European Journal of Applied Physiology

, Volume 113, Issue 3, pp 599–609

Impact reduction during running: efficiency of simple acute interventions in recreational runners


  • Marlène Giandolini
    • University of Lyon
    • Laboratory of Exercise Physiology (EA4338)
  • Pierrick J. Arnal
    • University of Lyon
    • Laboratory of Exercise Physiology (EA4338)
  • Guillaume Y. Millet
    • University of Lyon
    • Laboratory of Exercise Physiology (EA4338)
  • Nicolas Peyrot
    • University of La Réunion, UFR SHE, CURAPS-DIMPS (EA4075)
  • Pierre Samozino
    • Laboratory of Exercise Physiology (EA4338)University of Savoie
  • Blaise Dubois
    • Faculty of MedicineUniversity of Laval
    • University of Lyon
    • Laboratory of Exercise Physiology (EA4338)
    • Laboratoire de Physiologie de l’Exercice (EA4338), Médecine du Sport-Myologie CHU BellevueUniversité de Saint-Etienne
Original Article

DOI: 10.1007/s00421-012-2465-y

Cite this article as:
Giandolini, M., Arnal, P.J., Millet, G.Y. et al. Eur J Appl Physiol (2013) 113: 599. doi:10.1007/s00421-012-2465-y


Running-related stress fractures have been associated with the overall impact intensity, which has recently been described through the loading rate (LR). Our purpose was to evaluate the effects of four acute interventions with specific focus on LR: wearing racing shoes (RACE), increasing step frequency by 10 % (FREQ), adopting a midfoot strike pattern (MIDFOOT) and combining these three interventions (COMBI). Nine rearfoot-strike subjects performed five 5-min trials during which running kinetics, kinematics and spring-mass behavior were measured for ten consecutive steps on an instrumented treadmill. Electromyographic activity of gastrocnemius lateralis, tibialis anterior, biceps femoris and vastus lateralis muscles was quantified over different phases of the stride cycle. LR was significantly and similarly reduced in MIDFOOT (37.4 ± 7.20 BW s−1, −56.9 ± 50.0 %) and COMBI (36.8 ± 7.15 BW s−1, −55.6 ± 29.2 %) conditions compared to NORM (56.3 ± 11.5 BW s−1, both P < 0.001). RACE (51.1 ± 9.81 BW s−1) and FREQ (52.7 ± 11.0 BW s−1) conditions had no significant effects on LR. Running with a midfoot strike pattern resulted in a significant increase in gastrocnemius lateralis pre-activation (208 ± 97.4 %, P < 0.05) and in a significant decrease in tibialis anterior EMG activity (56.2 ± 15.5 %, P < 0.05) averaged over the entire stride cycle. The acute attenuation of foot–ground impact seems to be mostly related to the use of a midfoot strike pattern and to a higher pre-activation of the gastrocnemius lateralis. Further studies are needed to test these results in prolonged running exercises and in the long term.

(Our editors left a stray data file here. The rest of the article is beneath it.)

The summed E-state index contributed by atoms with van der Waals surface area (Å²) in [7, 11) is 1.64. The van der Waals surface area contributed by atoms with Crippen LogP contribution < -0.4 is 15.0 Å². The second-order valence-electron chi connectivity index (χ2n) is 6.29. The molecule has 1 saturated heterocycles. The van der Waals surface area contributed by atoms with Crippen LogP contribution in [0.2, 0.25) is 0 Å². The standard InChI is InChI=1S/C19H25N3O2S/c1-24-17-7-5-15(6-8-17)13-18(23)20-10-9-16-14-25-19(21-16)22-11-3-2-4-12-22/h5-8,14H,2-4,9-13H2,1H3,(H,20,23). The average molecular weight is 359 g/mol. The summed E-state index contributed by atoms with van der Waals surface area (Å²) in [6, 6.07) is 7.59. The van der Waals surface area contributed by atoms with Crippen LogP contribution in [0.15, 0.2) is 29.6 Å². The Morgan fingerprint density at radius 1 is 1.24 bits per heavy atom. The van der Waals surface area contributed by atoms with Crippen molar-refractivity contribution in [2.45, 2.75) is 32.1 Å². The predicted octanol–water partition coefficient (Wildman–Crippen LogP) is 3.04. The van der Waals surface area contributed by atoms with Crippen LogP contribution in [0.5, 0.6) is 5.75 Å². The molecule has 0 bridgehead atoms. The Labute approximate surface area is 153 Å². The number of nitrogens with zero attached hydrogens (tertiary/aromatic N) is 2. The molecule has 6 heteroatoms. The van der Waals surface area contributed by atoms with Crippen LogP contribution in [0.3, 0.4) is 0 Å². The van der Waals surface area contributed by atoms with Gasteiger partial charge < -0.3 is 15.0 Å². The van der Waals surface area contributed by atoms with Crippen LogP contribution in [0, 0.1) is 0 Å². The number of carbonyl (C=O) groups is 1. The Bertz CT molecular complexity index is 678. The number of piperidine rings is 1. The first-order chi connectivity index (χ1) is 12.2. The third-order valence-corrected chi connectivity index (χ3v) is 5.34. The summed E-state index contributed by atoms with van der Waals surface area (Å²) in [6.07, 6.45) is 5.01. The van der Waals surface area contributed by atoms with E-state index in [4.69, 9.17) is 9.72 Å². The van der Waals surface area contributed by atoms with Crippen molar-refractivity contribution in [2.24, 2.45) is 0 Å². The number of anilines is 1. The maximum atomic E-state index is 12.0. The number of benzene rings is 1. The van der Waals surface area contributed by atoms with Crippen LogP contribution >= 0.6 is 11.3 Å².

Loading rate Muscular activity Running pattern Footwear Step frequency



Biceps femoris


Body weight

F max

Maximal vertical ground reaction force


Magnitude of impact force peak


Gastrocnemius lateralis

k leg

Leg stiffness

k vert

Vertical stiffness


Vertical mean loading rate


Midfoot strike


Preferred step frequency increased by10 %


Rearfoot strike

t a

Aerial time


Tibialis anterior

t c

Contact time


Time to impact peak


Vertical ground reaction force


Vastus lateralis


Maximal leg spring compression during contact


Vertical maximal downward displacement of the center of mass during contact

Copyright information

© Springer-Verlag 2012